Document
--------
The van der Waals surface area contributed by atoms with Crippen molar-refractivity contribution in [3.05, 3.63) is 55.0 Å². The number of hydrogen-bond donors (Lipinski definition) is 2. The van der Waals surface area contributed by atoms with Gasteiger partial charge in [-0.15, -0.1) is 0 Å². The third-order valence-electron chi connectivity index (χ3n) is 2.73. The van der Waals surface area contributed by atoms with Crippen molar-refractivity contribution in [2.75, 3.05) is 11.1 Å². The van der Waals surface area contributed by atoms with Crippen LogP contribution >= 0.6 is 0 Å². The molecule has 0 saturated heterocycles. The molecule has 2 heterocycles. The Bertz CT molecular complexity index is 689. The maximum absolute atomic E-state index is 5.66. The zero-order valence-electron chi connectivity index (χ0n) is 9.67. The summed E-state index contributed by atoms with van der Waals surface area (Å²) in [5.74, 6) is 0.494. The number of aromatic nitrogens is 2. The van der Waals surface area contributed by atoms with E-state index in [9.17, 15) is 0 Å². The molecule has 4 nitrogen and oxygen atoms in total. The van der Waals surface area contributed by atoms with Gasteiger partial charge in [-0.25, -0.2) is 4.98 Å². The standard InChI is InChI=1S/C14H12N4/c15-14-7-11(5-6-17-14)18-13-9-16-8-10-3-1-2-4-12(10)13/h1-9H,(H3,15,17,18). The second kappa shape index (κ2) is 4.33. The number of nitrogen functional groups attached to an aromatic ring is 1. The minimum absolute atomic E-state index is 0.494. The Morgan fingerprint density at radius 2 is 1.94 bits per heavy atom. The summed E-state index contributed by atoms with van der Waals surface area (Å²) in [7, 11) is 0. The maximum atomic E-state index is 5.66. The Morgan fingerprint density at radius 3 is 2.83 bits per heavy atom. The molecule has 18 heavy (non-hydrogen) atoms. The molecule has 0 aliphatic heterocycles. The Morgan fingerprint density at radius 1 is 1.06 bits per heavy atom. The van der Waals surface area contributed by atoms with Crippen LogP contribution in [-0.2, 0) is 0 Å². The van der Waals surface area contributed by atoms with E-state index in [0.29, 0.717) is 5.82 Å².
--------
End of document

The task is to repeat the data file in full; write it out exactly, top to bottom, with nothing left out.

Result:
The van der Waals surface area contributed by atoms with Crippen molar-refractivity contribution in [3.05, 3.63) is 55.0 Å². The number of hydrogen-bond donors (Lipinski definition) is 2. The van der Waals surface area contributed by atoms with Gasteiger partial charge in [-0.15, -0.1) is 0 Å². The third-order valence-electron chi connectivity index (χ3n) is 2.73. The van der Waals surface area contributed by atoms with Crippen molar-refractivity contribution in [2.75, 3.05) is 11.1 Å². The van der Waals surface area contributed by atoms with Crippen LogP contribution >= 0.6 is 0 Å². The molecule has 0 saturated heterocycles. The molecule has 2 heterocycles. The Bertz CT molecular complexity index is 689. The maximum absolute atomic E-state index is 5.66. The zero-order valence-electron chi connectivity index (χ0n) is 9.67. The summed E-state index contributed by atoms with van der Waals surface area (Å²) in [5.74, 6) is 0.494. The number of aromatic nitrogens is 2. The van der Waals surface area contributed by atoms with E-state index in [9.17, 15) is 0 Å². The molecule has 4 nitrogen and oxygen atoms in total. The van der Waals surface area contributed by atoms with Gasteiger partial charge in [-0.25, -0.2) is 4.98 Å². The standard InChI is InChI=1S/C14H12N4/c15-14-7-11(5-6-17-14)18-13-9-16-8-10-3-1-2-4-12(10)13/h1-9H,(H3,15,17,18). The second kappa shape index (κ2) is 4.33. The number of nitrogen functional groups attached to an aromatic ring is 1. The minimum absolute atomic E-state index is 0.494. The Morgan fingerprint density at radius 2 is 1.94 bits per heavy atom. The summed E-state index contributed by atoms with van der Waals surface area (Å²) in [7, 11) is 0. The maximum atomic E-state index is 5.66. The Morgan fingerprint density at radius 3 is 2.83 bits per heavy atom. The molecule has 18 heavy (non-hydrogen) atoms. The molecule has 0 aliphatic heterocycles. The Morgan fingerprint density at radius 1 is 1.06 bits per heavy atom. The van der Waals surface area contributed by atoms with Crippen LogP contribution in [-0.2, 0) is 0 Å². The van der Waals surface area contributed by atoms with E-state index in [0.29, 0.717) is 5.82 Å².